London’s turbulent history saw riots and protests of various type breaking out almost regularly in the last few centuries. Those carried out by the Spitalfields weavers are among the most iconic.
In the 1660s machine looms began to replace handloom weaving for the manufacture of silk. Feeling the threat to their working conditions and salaries, in August 1675, in a three-day riot, dozens of bands of weavers roamed the East End, smashing machine looms or burning them in the streets.
Silk weavers were at that time artisans accustomed to a certain amount of autonomy, well-paid and mainly able to operate under their own terms, often in their own homes: mechanisation could transform them into wage slaves forced into factories or literally reduce them into poverty. Although skilled workers, they could be indeed periodically reduced to poverty by continuous disputes about wage with their masters, by a depressions in the trade or by a simple change in fashion that would drive silk garments out of the market.
Not surprisingly, in 1697 riots broke out again, this time against the import of foreign silks. Weavers laid siege to the headquarter of the East India Company in the City, the major importer of woven silks from India and threatened to destroy the home of Josiah Child, the Governor of the Company.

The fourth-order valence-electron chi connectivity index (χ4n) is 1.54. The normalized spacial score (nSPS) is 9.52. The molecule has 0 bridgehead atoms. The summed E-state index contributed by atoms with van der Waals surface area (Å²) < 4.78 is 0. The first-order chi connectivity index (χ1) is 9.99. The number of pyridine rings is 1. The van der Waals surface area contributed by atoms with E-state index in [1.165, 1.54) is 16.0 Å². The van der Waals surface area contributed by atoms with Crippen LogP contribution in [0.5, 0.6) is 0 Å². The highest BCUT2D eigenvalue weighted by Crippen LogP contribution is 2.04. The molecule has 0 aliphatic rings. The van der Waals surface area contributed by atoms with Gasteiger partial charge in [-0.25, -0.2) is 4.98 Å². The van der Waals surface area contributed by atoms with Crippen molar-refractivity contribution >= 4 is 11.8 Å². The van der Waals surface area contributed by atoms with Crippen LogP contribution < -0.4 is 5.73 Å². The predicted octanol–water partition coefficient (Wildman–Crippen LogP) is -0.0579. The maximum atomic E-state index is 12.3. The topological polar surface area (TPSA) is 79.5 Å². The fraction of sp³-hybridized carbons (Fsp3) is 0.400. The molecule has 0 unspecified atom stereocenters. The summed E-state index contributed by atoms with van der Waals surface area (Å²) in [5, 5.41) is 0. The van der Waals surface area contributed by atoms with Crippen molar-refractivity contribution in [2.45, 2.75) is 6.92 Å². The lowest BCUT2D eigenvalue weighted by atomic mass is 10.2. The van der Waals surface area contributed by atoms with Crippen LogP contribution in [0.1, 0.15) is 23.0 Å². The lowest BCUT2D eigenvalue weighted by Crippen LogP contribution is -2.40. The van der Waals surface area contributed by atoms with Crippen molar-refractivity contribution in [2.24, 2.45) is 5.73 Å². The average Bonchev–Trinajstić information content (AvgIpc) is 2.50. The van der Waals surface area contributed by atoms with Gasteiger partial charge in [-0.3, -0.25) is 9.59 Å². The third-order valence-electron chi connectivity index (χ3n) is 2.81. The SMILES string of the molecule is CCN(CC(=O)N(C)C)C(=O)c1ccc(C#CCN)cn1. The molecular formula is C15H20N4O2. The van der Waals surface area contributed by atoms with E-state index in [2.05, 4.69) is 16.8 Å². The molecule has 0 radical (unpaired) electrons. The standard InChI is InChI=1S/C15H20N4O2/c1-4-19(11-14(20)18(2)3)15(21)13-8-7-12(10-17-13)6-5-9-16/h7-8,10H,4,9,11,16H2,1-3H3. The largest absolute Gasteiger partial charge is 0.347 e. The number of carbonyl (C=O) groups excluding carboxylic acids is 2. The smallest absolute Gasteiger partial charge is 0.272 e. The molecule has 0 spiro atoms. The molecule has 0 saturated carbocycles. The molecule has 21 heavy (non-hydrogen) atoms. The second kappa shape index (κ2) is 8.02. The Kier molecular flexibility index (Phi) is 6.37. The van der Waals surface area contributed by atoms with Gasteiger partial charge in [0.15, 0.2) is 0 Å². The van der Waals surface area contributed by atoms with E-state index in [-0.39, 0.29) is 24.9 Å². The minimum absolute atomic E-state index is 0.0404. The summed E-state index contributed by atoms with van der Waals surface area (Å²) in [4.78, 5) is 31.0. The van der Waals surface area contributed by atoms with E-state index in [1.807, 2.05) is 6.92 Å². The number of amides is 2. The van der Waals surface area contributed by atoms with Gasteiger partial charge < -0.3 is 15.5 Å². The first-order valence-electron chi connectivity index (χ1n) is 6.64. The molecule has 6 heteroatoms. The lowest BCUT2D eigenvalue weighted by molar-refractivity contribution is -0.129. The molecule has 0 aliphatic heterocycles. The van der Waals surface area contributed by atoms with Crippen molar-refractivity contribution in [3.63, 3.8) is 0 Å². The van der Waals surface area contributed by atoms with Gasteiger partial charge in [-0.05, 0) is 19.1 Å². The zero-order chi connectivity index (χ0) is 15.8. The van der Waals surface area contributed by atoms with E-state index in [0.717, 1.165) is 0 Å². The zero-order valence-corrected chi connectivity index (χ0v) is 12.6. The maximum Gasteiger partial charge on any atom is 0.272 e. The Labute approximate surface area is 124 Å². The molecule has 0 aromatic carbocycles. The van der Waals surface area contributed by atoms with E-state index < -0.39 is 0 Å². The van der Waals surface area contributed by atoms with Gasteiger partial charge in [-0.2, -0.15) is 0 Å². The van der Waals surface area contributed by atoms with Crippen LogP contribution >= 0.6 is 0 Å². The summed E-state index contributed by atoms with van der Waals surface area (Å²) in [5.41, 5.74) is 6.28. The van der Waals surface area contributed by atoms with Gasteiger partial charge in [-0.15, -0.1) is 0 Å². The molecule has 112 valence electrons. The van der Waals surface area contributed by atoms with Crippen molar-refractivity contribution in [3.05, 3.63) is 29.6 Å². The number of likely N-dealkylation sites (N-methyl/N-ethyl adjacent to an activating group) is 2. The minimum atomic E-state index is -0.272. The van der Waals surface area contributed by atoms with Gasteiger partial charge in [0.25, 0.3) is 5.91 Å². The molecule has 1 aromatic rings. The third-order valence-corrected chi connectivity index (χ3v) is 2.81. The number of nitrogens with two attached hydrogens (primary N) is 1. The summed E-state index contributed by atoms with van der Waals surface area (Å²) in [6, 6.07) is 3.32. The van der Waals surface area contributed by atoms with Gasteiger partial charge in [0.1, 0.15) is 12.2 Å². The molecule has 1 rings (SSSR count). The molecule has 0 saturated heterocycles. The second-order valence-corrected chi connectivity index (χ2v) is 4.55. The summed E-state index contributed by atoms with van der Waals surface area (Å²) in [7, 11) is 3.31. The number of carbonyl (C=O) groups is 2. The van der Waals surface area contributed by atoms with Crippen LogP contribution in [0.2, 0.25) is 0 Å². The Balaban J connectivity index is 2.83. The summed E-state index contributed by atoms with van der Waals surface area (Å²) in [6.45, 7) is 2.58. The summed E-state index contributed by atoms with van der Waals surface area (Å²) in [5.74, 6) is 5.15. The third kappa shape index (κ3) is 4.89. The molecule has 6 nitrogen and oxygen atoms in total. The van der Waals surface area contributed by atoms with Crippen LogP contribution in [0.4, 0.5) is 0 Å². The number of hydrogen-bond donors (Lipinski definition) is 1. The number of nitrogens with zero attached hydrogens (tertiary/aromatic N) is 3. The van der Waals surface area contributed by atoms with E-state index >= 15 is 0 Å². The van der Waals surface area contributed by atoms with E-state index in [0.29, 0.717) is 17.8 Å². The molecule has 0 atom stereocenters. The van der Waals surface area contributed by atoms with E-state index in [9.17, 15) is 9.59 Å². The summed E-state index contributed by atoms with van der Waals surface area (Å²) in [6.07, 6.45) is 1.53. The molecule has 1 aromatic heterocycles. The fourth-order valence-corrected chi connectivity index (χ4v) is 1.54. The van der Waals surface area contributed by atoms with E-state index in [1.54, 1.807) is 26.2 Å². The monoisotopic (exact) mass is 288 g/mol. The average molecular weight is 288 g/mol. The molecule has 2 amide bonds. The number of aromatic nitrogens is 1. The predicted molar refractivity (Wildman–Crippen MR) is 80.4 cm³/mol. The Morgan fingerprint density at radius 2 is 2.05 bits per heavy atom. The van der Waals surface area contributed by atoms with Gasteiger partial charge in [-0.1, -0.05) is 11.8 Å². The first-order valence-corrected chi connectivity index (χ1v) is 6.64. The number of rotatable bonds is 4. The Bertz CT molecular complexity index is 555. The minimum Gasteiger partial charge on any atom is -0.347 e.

But it's in 1719 when their most iconic protest takes place in the capital. The “Calico Riot” sees four thousands weavers - with their families - parade through the City and unleash their anger against women wearing calico or other cheap cotton. The Lord Major had to call the army to suppress the revolt.
By the 1760s the mechanisation of Spitalfields silk weaving was taking place at fast pace and was bringing the weavers to the point of starvation. In a desperate attempt to improve their situation they organised themselves into “combinations”, trade associations organised for mutual benefit to organise protests. In October 1763 a few hundred weavers assemble in Spital Square (roughly where now Spitalfields old market lies), break into the house of a master, destroy his looms, parade his effigy around and then burn it in the middle of the square.